- Robert E. Cumby & Frederic S. Mishkin, 1984.
"The International Linkage of Real Interest Rates: The European - U.S. Connection,"
NBER Working Papers
1423, National Bureau of Economic Research, Inc.
- Cumby, Robert E. & Mishkin, Frederic S., 1986. "The international linkage of real interest rates: The European-US connection," Journal of International Money and Finance, Elsevier, vol. 5(1), pages 5-23, March.
- Harberger, Arnold C, 1980. "Vignettes on the World Capital Market," American Economic Review, American Economic Association, vol. 70(2), pages 331-37, May.
- Jeffrey A. Frankel and Alan T. MacArthur., 1987.
"Political vs. Currency Premia in International Real Interest Differentials: A Study of Forward Rates for 24 Countries,"
Economics Working Papers
8762, University of California at Berkeley.
- Frankel, Jeffrey A. & MacArthur, Alan T., 1988. "Political vs. currency premia in international real interest differentials : A study of forward rates for 24 countries," European Economic Review, Elsevier, vol. 32(5), pages 1083-1114, June.
- Jeffrey A. Frankel & Alan T. MacArthur, 1987. "Political vs. Currency Premia in International Real Interest Differentials: A Study of Forward Rates for 24 Countries," NBER Working Papers 2309, National Bureau of Economic Research, Inc.
- Martin Feldstein, 1982.
"Domestic Saving and International Capital Movements in the Long Run and the Short Run,"
NBER Working Papers
0947, National Bureau of Economic Research, Inc.
- Martin Feldstein, 1991. "Domestic Saving and International Capital Movements in the Long Run and the Short Run," NBER Chapters, in: International Volatility and Economic Growth: The First Ten Years of The International Seminar on Macroeconomics, pages 331-353 National Bureau of Economic Research, Inc.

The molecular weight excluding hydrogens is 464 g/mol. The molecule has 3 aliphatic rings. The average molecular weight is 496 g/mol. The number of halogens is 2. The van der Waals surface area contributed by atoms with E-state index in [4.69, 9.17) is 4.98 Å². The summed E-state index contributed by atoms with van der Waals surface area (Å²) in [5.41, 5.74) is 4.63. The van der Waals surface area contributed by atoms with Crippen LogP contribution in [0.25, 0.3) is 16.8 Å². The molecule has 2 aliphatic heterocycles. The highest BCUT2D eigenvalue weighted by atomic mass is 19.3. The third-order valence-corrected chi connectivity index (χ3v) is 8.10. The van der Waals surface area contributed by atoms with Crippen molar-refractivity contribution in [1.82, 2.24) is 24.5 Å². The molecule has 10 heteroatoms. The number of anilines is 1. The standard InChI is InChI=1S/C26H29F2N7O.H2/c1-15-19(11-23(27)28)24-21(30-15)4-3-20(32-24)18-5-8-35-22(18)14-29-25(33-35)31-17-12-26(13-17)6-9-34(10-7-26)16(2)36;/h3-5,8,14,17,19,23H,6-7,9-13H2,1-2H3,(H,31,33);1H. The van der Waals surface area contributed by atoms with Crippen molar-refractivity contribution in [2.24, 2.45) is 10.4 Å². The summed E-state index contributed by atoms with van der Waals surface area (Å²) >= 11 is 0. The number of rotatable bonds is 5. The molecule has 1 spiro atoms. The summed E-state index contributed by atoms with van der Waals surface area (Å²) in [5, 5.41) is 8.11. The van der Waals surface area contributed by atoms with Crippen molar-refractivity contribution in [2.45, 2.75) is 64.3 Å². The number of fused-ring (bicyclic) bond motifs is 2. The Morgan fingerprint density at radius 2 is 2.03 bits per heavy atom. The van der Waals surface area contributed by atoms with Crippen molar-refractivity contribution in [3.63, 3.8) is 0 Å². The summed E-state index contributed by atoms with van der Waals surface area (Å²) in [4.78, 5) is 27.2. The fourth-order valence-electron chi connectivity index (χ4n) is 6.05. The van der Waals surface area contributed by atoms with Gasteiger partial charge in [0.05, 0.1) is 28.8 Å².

- Feldstein, Martin, 1983. "Domestic saving and international capital movements in the long run and the short run," European Economic Review, Elsevier, vol. 21(1-2), pages 129-151.
- Dooley, Michael P & Isard, Peter, 1980. "Capital Controls, Political Risk, and Deviations from Interest-Rate Parity," Journal of Political Economy, University of Chicago Press, vol. 88(2), pages 370-84, April.
- Michael Dooley & Jeffrey Frankel & Donald J. Mathieson, 1987. "International Capital Mobility: What Do Saving-Investment Correlations Tell Us?," IMF Staff Papers, Palgrave Macmillan, vol. 34(3), pages 503-530, September.
When requesting a correction, please mention this item's handle: RePEc:cdl:econwp:qt4fw7c7bh. See general information about how to correct material in RePEc.
For technical questions regarding this item, or to correct its authors, title, abstract, bibliographic or download information, contact: (Lisa Schiff)
If you have authored this item and are not yet registered with RePEc, we encourage you to do it here. This allows to link your profile to this item. It also allows you to accept potential citations to this item that we are uncertain about.
If references are entirely missing, you can add them using this form.
If the full references list an item that is present in RePEc, but the system did not link to it, you can help with this form.
If you know of missing items citing this one, you can help us creating those links by adding the relevant references in the same way as above, for each refering item. If you are a registered author of this item, you may also want to check the "citations" tab in your profile, as there may be some citations waiting for confirmation.
Please note that corrections may take a couple of weeks to filter through the various RePEc services.